No matter how much or how little you spend, a mattress is a major investment. You want to spend your money well, but it never hurts to get a really good deal. Here are some ways to get the best price possible on your mattress.

Buy Online

Online-only mattress stores are becoming more and more popular, for good reason. These beds tend to be cheaper than what you can buy in the store, simply because these sellers don’t have to worry about the cost of a showroom. Many of these mattresses are high quality and score well when it comes to comfort and support, too.

Wait for a Deal

Get a further discount by waiting for a good deal. Cyber Monday, Amazon Prime day (if your mattress is available on Prime), Black Friday, Labor Day and more are all days where discounts are common. If you really need to score a good price to be able to buy the mattress you want, one of these days may offer the deal you need.

Get a Referral Deal

Many online mattress companies offer special deals if you buy through someone who refers you to them. They have deals worked out with bloggers and other people who have an online presence. When you buy through these folks, you can get a few extra dollars off your mattress.


It’s always worthwhile to ask if you can get a better deal. Most online mattress retailers have a number you can call. So call it and tell them you really like their bed but you can’t afford it. Gush if you need to, and offer proof of your financial situation. Many times, they can direct you to a coupon or help you find another way to save on your new mattress.

A mattress is an investment, but it doesn’t have to break the bank. If you need a new bed, it should be possible to get what you need without having to put yourself under financial stress. As a last resort, many mattress companies will allow you to make payments on your bed, though you will end up paying more than the retail price by the time you’re done.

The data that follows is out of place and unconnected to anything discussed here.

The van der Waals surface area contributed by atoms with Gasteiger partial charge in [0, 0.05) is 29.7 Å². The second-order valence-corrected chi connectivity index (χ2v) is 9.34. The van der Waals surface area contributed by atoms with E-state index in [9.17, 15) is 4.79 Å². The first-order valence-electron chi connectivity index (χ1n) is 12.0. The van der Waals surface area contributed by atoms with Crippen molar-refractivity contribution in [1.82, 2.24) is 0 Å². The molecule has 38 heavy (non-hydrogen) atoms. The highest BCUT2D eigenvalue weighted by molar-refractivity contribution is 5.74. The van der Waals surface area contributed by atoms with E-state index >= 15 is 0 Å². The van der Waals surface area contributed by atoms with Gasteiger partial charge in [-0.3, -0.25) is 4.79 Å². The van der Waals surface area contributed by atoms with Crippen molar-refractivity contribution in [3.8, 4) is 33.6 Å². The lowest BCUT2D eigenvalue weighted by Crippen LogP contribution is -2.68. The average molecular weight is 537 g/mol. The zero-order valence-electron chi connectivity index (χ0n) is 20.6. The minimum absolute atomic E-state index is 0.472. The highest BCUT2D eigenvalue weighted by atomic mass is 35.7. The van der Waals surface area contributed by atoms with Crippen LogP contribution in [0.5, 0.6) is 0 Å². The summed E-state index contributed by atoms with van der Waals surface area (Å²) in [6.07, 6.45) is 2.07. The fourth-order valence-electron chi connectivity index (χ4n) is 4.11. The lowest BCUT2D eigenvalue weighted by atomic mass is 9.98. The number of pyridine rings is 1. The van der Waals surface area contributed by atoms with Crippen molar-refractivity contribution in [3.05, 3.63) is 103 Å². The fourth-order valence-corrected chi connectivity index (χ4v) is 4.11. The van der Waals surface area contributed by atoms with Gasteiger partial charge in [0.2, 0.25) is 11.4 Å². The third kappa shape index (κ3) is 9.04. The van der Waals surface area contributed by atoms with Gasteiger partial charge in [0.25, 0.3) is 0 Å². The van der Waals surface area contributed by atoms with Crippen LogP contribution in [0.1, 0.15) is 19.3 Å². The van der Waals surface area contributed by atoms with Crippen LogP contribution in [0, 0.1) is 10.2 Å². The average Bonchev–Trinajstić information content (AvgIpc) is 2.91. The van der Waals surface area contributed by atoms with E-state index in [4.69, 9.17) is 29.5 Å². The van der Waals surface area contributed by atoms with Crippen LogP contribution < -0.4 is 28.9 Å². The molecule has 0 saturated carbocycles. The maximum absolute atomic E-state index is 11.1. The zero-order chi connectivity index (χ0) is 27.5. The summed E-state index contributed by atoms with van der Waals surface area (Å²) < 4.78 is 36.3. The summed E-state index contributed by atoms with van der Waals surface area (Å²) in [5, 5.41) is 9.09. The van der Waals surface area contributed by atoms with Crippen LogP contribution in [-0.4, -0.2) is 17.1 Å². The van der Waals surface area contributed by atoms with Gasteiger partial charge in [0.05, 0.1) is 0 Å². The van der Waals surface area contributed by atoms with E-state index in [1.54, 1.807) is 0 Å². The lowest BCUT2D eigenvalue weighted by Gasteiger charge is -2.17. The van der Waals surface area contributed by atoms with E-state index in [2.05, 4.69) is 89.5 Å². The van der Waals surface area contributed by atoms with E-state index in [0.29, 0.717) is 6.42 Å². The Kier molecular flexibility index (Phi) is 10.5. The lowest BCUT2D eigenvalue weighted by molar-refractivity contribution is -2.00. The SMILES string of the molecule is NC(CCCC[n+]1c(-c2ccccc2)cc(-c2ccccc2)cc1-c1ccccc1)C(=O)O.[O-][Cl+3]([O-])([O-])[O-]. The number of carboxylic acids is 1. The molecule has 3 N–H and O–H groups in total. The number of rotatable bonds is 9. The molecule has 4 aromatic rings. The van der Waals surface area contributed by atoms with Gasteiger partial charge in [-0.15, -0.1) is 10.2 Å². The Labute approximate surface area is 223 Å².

In the end, your investment will be worth your while. When you have a bed that is comfortable and supports you well, you should sleep better. And good sleep is worth more than any price tag!

How Much Does A New Mattress Cost?

The amount of a new mattress is just part of the picture, as it’s not unusual to see a sub-standard bed and superior bed sold for the same price. To give you insight into how much a decent mattress costs, first you need to take a look at the best brands of every mattress type.

New Mattress Prices According to Type

How much a new mattress costs can range from cheap to ridiculously costly, and everywhere in between. You might be able to find mattresses for only $200, and plenty that are more costly.

The vast majority of new mattresses pricing falls in the mid-range somewhere between $500 and $3,000. Each type of mattress utilizes diverse materials, so the prices can differ depending on what kind of mattress you’re buying.

Innerspring Mattress Prices

Coil mattresses or innersprings are the most common and are prone to sale and price manipulation. It’s not unheard of to see sellers advertise claims such as 50% off retail costs. This is done to make buyers think they’re getting a good deal.

How much does a new twin innerspring mattress cost? The average price shoppers can expect to pay for twin innerspring mattresses is $1,400,but the most basic spring beds are available for as low as $300. On the other hand, high coil counts and extra materials such as special fabrics, memory foam, gel, and brand tend to inflate the cost.

Memory Foam Mattress Prices

Memory Foam mattresses have a reputation for being costly, but the propagation of competitive brands today has introduced more reasonably priced options.

Average twin memory mattress price is $1,450 with choices ranging as low as $200 to more than $7,500. The cost of memory foam differs considerably by brand. Other influencing factors include foam density and the amount of foam in the bed.

Latex Mattress Prices

Latex mattresses can be relatively expensive compared to other kinds of a mattress since the whole bed is made of latex. The average price of a latex mattress is $1,850, with a range of $500 to $5,500 and up.